London - Chinese global shoppers are to remain a lucrative market for international retailers, despite the recent turbulence witnessed, reports tax free shopping provider Global Blue. March 2016 saw Chinese tax free shopping spend drop 24 percent year-on-year, after a period of slow growth in the first two months of the year. This decline, which draws a stark contrast to the overall increase of 58 percent for 2015, comes against the backdrop of a number of factors according to the report: Globe Shopper Report: China Edition.
However, despite the negative growth reported last month, Chinese shoppers remain the biggest tax free shopping group, accounting for a third of global sales as shopping remains a huge part of the holiday experience for them.
The Schengen biometric visa demands are highlighted as one of the aspects of the decline as the ease of obtaining a visa was said to be an "important consideration" for 22 percent of the 5,000 regular Chinese travellers questioned when selecting their holiday destination. Another cause is the recent number of European terrorist attacks, with 56 percent of respondents citing a "safe and secure destination" as an important factor. In addition, March 2015 saw an incredible growth of 122 percent year on year in part due to the Chinese New Year holiday, which took place earlier this year.
Chinese shoppers account for a third of global sales
Yet, in spite of the challenges listed above, 41 percent of the regular Chinese travellers who are planning a holiday in 2016 intend to visit Europe. France has been highlighted as the most popular European destinations (16 percent) to visit, followed by Germany (8 percent), the UK (6 percent) and Italy (6 percent). 81 percent of the regular Chinese travellers questioned, who plan to travel internationally in 2016, will shop. The average shopping budget is approximately 3,554 euros (25,902 yuan) per holiday to Europe and 2,517 euros (18,398 yuan) per trip to Asia.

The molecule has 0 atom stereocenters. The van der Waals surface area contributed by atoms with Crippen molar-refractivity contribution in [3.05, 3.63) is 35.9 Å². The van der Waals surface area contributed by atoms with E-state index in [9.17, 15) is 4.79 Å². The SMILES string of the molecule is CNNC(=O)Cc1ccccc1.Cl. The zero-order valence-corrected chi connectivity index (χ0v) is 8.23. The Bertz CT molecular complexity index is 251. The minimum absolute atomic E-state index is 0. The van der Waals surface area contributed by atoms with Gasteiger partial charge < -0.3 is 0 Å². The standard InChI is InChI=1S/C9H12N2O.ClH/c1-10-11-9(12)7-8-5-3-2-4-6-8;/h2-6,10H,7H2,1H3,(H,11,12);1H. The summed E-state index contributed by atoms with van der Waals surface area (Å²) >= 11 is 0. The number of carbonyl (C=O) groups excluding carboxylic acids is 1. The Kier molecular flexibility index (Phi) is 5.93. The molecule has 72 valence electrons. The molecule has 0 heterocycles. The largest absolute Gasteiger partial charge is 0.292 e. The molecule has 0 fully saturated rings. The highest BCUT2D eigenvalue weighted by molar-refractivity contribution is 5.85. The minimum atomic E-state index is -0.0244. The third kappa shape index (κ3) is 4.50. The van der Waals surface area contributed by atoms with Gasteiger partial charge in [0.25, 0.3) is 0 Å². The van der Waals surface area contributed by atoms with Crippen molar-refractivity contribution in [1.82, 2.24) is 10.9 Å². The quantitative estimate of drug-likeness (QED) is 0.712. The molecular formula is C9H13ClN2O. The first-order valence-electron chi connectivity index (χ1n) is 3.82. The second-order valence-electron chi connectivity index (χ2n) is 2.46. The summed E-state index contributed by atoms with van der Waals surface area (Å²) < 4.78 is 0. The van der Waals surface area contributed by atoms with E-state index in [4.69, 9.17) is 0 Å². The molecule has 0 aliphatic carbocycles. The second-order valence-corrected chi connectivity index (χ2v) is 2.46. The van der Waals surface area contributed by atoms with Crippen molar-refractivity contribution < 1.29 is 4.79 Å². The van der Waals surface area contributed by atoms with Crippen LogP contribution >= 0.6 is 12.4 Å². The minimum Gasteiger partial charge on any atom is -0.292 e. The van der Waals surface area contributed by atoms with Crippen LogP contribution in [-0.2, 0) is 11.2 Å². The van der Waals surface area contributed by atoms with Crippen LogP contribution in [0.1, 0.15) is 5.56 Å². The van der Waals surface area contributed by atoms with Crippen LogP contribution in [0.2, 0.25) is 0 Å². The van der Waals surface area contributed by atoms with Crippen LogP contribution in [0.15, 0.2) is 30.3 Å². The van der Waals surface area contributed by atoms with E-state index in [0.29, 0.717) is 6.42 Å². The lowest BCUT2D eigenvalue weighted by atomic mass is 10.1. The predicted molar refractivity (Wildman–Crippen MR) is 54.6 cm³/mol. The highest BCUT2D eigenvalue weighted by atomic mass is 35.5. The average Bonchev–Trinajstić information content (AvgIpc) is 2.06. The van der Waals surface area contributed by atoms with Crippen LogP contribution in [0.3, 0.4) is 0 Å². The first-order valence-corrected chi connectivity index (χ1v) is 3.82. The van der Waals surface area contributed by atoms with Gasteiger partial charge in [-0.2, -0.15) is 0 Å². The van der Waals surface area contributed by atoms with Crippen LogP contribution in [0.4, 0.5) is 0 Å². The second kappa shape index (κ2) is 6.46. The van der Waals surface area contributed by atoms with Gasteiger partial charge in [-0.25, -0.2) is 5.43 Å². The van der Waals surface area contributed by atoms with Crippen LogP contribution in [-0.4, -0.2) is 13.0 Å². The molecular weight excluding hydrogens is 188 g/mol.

The report indicated that the impact of the fluctuation of the yuan on tax free shopping sales is most likely to be minimal during the first quarter of 2016, as the yuan weakened by a mere 3 percent against the euro during this period. But research suggests that almost half of the Chinese respondents questioned (46 percent) would reconsider their holiday destination or cut down their shopping budget (47 percent) because of a weaker yuan.
Research indicates that the months of May and October are set to be the busiest months for travel, as they coincide with major Chinese holidays: Labour Day (May 1-4) and Golden Week (October 1-7). May 2016 predicted to be the most popular month for travelling to Europe, Japan and South Korea. October 2016 is likely to be popular for visiting other Asia-Pacific destinations, such as Singapore and Australia. However, most Chinese travellers aim on remaining with the region as 73 percent of respondents are planning to travel within Asia for holiday in 2016.
35 percent of Chinese travellers who shop abroad want a good selection of shopping centers or retail parks to visit, whilst 33 percent look for a destination with well-known international brand stores. 31 percent cited a good shopping destination as having the ability to purchase items at a better price than in China.
Photos: Global Blue